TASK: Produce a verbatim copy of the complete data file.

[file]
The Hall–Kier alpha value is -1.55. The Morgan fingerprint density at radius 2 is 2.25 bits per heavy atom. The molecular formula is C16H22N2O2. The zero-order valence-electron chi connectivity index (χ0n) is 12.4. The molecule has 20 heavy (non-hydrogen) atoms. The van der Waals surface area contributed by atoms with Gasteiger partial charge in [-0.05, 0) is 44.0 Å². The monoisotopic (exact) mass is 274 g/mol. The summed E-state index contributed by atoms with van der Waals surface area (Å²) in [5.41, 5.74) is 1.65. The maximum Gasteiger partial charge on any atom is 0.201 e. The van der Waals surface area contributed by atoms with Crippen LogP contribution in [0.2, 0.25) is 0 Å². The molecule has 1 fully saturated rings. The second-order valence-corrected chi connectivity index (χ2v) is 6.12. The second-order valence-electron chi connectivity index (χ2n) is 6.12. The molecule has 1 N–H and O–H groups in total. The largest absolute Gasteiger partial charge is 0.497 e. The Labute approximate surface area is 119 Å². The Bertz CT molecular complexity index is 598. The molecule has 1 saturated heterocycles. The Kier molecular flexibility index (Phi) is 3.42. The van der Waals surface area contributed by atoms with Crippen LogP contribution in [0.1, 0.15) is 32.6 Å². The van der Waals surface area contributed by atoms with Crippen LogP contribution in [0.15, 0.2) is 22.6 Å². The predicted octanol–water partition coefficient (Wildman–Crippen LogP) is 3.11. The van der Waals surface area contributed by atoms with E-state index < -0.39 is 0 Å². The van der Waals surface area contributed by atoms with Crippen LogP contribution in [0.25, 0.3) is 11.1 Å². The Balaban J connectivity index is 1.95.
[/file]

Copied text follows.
The Hall–Kier alpha value is -1.55. The Morgan fingerprint density at radius 2 is 2.25 bits per heavy atom. The molecular formula is C16H22N2O2. The zero-order valence-electron chi connectivity index (χ0n) is 12.4. The molecule has 20 heavy (non-hydrogen) atoms. The van der Waals surface area contributed by atoms with Gasteiger partial charge in [-0.05, 0) is 44.0 Å². The monoisotopic (exact) mass is 274 g/mol. The summed E-state index contributed by atoms with van der Waals surface area (Å²) in [5.41, 5.74) is 1.65. The maximum Gasteiger partial charge on any atom is 0.201 e. The van der Waals surface area contributed by atoms with Crippen LogP contribution in [0.2, 0.25) is 0 Å². The molecule has 1 fully saturated rings. The second-order valence-corrected chi connectivity index (χ2v) is 6.12. The second-order valence-electron chi connectivity index (χ2n) is 6.12. The molecule has 1 N–H and O–H groups in total. The largest absolute Gasteiger partial charge is 0.497 e. The Labute approximate surface area is 119 Å². The Bertz CT molecular complexity index is 598. The molecule has 1 saturated heterocycles. The Kier molecular flexibility index (Phi) is 3.42. The van der Waals surface area contributed by atoms with Crippen LogP contribution in [0.1, 0.15) is 32.6 Å². The van der Waals surface area contributed by atoms with Crippen LogP contribution in [0.15, 0.2) is 22.6 Å². The predicted octanol–water partition coefficient (Wildman–Crippen LogP) is 3.11. The van der Waals surface area contributed by atoms with E-state index < -0.39 is 0 Å². The van der Waals surface area contributed by atoms with Crippen LogP contribution in [0.25, 0.3) is 11.1 Å². The Balaban J connectivity index is 1.95.